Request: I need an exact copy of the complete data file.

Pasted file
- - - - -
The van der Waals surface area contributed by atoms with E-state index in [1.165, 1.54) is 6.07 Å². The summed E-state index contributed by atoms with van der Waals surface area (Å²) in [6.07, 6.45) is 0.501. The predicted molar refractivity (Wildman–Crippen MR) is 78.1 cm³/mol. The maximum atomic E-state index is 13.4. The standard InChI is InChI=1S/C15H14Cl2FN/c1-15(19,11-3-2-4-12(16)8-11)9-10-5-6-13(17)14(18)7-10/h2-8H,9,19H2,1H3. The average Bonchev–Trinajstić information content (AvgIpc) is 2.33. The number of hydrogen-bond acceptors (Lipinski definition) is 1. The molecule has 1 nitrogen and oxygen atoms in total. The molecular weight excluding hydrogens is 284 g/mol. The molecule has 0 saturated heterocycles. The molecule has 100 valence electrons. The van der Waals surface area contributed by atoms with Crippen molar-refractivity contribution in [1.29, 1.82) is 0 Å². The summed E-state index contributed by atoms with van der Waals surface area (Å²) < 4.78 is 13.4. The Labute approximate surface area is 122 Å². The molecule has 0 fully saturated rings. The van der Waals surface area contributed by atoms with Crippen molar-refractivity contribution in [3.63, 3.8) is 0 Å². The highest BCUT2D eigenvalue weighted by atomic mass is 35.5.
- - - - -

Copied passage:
The van der Waals surface area contributed by atoms with E-state index in [1.165, 1.54) is 6.07 Å². The summed E-state index contributed by atoms with van der Waals surface area (Å²) in [6.07, 6.45) is 0.501. The predicted molar refractivity (Wildman–Crippen MR) is 78.1 cm³/mol. The maximum atomic E-state index is 13.4. The standard InChI is InChI=1S/C15H14Cl2FN/c1-15(19,11-3-2-4-12(16)8-11)9-10-5-6-13(17)14(18)7-10/h2-8H,9,19H2,1H3. The average Bonchev–Trinajstić information content (AvgIpc) is 2.33. The number of hydrogen-bond acceptors (Lipinski definition) is 1. The molecule has 1 nitrogen and oxygen atoms in total. The molecular weight excluding hydrogens is 284 g/mol. The molecule has 0 saturated heterocycles. The molecule has 100 valence electrons. The van der Waals surface area contributed by atoms with Crippen molar-refractivity contribution in [1.29, 1.82) is 0 Å². The summed E-state index contributed by atoms with van der Waals surface area (Å²) < 4.78 is 13.4. The Labute approximate surface area is 122 Å². The molecule has 0 fully saturated rings. The van der Waals surface area contributed by atoms with Crippen molar-refractivity contribution in [3.63, 3.8) is 0 Å². The highest BCUT2D eigenvalue weighted by atomic mass is 35.5.